Anybody got wheat? I got two logs!


Catan can be a very frustrating game sometimes.  Despite the statistics and probabilities, sometimes the dice keep popping up with numbers that aren’t yours, even if your numbers are quite good.  When that happens, you can’t collect resources, and that makes it very hard to build, expand, and sometimes play.

And yet, somehow Catan works.  I’ve noticed that despite this seeming flaw, if you know what you’re doing (and sometimes even when you don’t) you can end any standard game with about 7 points, which is not too shabby.  And sometimes when you end less than that, you had 8 or 9 with a long road or large army until someone else stole it away for the win.

A couple weeks ago I played Catan with some good buddies.  We played twice – first the normal Settlers, then Cities&Knights.  I’m happy to say that I won the first game (unfortunately my Nemesis was not present to shame), and I did it in an unusual way.  Most of the time the winner has either the longest road or the largest army, but I had neither.  Instead, I had 3 cities and 4 settlements.  I was spread quite sporadically across the map (incidentally, I think the lowest score was 8).  I also remember spending a significant portion of the game agonizing over rolls that missed my numbers.

Then it hit me; what makes Catan so playable, what makes it an award-winner, a longtime classic.  It’s got amazing balance, and beyond that, scarcity.  And scarcity done well.

What do I mean by this?

Well lets look at how the game works.  You start with 2 points.  You have 5 settlements, each worth 1 point.  If you have all 5 settlements built, you have 5 points, and you can’t build anymore.  You can upgrade settlements into cities, but then you can only build 4 cities – that’s 8 points, and that 5th settlement brings it up to 9.  Still not a win.  And, of course, to even be able to build those settlements, you have to build the roads to get to open spaces, and watch out for other players blocking you.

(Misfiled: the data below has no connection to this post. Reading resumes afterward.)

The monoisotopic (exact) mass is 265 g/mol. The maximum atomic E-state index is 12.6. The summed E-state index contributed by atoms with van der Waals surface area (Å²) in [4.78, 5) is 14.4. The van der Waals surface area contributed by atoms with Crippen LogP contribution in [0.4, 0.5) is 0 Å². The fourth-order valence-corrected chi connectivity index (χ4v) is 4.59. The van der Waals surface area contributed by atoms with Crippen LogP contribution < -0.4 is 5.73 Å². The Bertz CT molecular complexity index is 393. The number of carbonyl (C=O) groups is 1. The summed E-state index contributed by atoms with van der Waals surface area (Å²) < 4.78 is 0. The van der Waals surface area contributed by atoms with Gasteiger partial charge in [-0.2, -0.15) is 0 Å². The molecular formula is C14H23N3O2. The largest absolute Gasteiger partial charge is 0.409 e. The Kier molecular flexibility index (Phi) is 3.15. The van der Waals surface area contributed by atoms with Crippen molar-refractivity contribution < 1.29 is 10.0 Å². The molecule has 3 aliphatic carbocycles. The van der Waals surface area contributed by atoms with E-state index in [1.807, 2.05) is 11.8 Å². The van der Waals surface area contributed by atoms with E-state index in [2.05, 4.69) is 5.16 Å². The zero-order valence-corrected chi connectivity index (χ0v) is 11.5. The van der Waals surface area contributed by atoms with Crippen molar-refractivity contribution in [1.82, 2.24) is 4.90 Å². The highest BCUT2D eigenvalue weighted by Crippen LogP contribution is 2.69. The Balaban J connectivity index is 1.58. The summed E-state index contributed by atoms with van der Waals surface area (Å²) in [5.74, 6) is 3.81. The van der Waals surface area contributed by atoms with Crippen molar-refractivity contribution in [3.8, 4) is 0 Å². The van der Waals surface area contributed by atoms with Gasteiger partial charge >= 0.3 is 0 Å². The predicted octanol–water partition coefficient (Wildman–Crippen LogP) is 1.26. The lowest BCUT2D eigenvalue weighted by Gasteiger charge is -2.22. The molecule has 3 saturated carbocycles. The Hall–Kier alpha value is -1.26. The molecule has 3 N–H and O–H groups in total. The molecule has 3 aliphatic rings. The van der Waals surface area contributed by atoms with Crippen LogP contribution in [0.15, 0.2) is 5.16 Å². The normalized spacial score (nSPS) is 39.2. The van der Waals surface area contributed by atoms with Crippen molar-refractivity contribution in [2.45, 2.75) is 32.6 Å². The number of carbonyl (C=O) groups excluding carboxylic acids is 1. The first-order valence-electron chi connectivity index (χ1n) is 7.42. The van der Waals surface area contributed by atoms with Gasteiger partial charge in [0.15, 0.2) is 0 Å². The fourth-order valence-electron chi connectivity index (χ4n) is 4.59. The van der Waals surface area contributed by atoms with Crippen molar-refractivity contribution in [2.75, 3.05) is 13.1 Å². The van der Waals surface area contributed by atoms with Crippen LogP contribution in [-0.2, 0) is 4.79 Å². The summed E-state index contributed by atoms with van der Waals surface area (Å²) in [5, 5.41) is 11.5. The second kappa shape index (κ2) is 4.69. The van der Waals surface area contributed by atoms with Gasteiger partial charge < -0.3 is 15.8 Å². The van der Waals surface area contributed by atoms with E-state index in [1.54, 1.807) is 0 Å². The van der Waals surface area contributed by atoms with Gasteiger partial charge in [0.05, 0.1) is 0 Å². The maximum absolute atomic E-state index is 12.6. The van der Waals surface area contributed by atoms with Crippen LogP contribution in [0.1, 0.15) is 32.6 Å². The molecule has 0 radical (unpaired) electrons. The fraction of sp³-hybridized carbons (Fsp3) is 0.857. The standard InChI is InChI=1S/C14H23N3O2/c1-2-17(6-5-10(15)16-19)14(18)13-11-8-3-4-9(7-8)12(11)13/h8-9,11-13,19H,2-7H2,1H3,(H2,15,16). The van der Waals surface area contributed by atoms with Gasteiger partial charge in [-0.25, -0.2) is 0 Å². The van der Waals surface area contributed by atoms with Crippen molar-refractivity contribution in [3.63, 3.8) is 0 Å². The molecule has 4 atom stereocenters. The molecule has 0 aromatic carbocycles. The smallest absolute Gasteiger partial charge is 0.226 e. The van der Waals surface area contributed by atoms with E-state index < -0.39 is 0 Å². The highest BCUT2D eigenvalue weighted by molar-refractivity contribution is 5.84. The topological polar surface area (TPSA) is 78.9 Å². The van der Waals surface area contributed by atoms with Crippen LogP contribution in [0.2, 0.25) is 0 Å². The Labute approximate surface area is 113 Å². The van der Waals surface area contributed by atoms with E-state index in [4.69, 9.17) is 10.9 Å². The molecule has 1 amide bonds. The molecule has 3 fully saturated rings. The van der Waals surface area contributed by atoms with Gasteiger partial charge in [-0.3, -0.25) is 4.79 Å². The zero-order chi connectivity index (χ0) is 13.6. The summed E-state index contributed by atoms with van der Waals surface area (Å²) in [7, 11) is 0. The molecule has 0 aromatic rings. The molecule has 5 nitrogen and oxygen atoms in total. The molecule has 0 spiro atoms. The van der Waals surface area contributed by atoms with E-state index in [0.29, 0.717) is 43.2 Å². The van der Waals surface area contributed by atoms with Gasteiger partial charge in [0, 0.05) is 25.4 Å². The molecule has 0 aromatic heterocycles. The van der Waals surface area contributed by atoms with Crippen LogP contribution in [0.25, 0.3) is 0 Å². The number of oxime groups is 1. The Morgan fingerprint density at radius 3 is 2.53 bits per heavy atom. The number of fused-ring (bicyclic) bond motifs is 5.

Oh, those roads.  Worthless alone, but if you build enough of them, you get 2 points for longest road.  That turns 4 cities into a win… of course, if you don’t already have those 8 points, those 2 road points can disappear so easily.  Just like the largest army.

The trick here is that you have to use all of your resources.  Not just 1 or 2.  Roads require one set of resources… settlements, the same with additional requirements.  Cities and special cards carry an alternate, but overlapping requirement.

What does this mean?  Well, it means if the same number gets rolled every time, one or two resources pile up, but never all 5.  It’s impossible.  Those numbers that never get rolled, create scarcity.  Scarcity increases the power of any player that possesses that which is scarce.  The game balances itself.  A player who gains 2 logs every turn eventually needs ore, or brick.  They either have to trade with other players – who, knowing how much wood is available and how little ore is on the table, will demand a high price.  Its either that or trade 4 or 3 to 1 to the bank, which means all those rolls are cut into fractions.

The game balances itself.  A player not getting rolls can recoup a bit simply by trading his resources for greater quantities of what the other players have.  Their scarcity is power.

Another factor is the robber. 7 is the most likely number to be rolled.  This number is wisely assigned not to any resource hex, but to a nameless, dangerous robber, who not only allows someone a chance to block that high-powered hex, but it creates a bigger risk.  Any player who holds on to a large number of resource cards – whose numbers are rolled more often – has incentive to keep his hand low.  If he can’t spend, he must trade – either high prices to the bank, or offering other players good deals.